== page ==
Teachers say air pollution worsens students’ concentration and performance

More than three quarters of UK teachers noticed that poor air quality caused concentration problems in students, while over half said performance or grades suffered, reveals a new report.  

72% of classrooms suffer from ait quality that is ‘below standard’, according to the survey which asked teachers across the UK about their school’s working conditions.

Nearly three in five teachers deemed a classroom with poor air quality to be ‘not fit for purpose’ – for either teachers or pupils.

woman in black long sleeve shirt holding white face mask

The Air Quality in UK Classrooms Report – conducted by ventilation experts Airflow – asked teachers at 133 schools across the UK for their insights.

The report found that conditions impacted student health, with three in five (61%) teachers believing classroom air quality is aggravating asthma and other lung conditions in pupils.

Ill-effects on health were 55% more likely in cities, where both industrial and road pollution are more prevalent.

Almost two-thirds (63%) of all teachers surveyed said poor air quality is affecting teachers’ physical and mental health. While 31% of those at schools with ‘below standard’ air quality reported that despite requesting improvements, no action has been taken.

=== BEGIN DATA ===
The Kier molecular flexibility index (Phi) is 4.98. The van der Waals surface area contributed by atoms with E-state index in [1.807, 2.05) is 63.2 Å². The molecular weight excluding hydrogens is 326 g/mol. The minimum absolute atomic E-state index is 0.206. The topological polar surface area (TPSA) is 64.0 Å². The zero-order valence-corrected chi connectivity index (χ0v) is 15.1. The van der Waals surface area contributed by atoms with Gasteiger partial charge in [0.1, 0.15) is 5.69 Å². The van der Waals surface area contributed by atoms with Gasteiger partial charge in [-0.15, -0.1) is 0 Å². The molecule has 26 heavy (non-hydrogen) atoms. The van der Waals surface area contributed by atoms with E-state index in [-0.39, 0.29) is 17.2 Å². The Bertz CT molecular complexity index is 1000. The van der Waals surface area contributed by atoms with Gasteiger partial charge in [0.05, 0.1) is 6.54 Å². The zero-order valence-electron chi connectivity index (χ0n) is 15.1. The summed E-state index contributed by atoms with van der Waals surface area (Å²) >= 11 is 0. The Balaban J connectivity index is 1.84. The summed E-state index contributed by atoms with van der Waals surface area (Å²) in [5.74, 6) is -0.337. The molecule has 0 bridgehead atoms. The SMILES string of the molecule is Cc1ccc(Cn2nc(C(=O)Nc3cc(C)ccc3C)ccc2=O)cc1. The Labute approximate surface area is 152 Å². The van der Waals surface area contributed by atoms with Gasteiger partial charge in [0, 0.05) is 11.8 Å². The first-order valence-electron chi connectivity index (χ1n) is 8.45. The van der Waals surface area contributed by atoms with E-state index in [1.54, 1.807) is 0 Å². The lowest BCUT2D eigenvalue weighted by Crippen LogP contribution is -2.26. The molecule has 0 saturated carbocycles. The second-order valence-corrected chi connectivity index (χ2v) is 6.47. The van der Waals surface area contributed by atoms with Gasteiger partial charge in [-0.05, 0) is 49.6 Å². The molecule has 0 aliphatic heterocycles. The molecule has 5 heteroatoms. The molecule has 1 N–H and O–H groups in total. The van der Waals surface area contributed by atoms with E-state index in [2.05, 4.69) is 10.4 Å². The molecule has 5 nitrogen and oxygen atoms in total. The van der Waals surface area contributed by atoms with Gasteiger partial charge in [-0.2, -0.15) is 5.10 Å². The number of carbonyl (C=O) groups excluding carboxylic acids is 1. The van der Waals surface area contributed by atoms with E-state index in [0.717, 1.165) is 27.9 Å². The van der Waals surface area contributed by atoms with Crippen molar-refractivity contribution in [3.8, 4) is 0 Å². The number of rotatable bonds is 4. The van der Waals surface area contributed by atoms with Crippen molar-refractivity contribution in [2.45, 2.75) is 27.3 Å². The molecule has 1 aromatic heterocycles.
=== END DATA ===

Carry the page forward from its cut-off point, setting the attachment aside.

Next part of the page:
However, more than a quarter (27%) said their school is trying to improve air quality, but cannot due to a lack of funding or government support.

Faced with sub-standard air quality, teachers identified the changes they want schools to make:

  • Replace old heating appliances (which can contribute to indoor air pollution) – 72%
  • Install air filtration or purification systems – 71%
  • Ban cars on streets with schools during school run times – 38%
  • Relocate playgrounds and classroom windows away from roads – 32%

Nicola D’Urso, School Speech and Language Therapist, commented: ‘Some schools I work in have indoor areas which are poorly ventilated without any windows. I’ve seen examples of children fainting and disengaging due to dehydration in excessively hot and stuffy classrooms. It’s not uncommon for children to become drowsy and even the brightest students can stop interacting in lessons. I notice caring and responsible teachers often having to prioritise children’s health and wellbeing during lessons instead of teaching them the educational content.

‘The main obstacle is that senior leadership teams in schools are at the mercy of their local council’s policy on clean air and limiting air pollution. The roadblock for schools is that it’s a bit out of their hands given that it’s up to the council and the government to get a grasp of air pollution and put adequate policies in place.’

Photo by Kelly Sikkema


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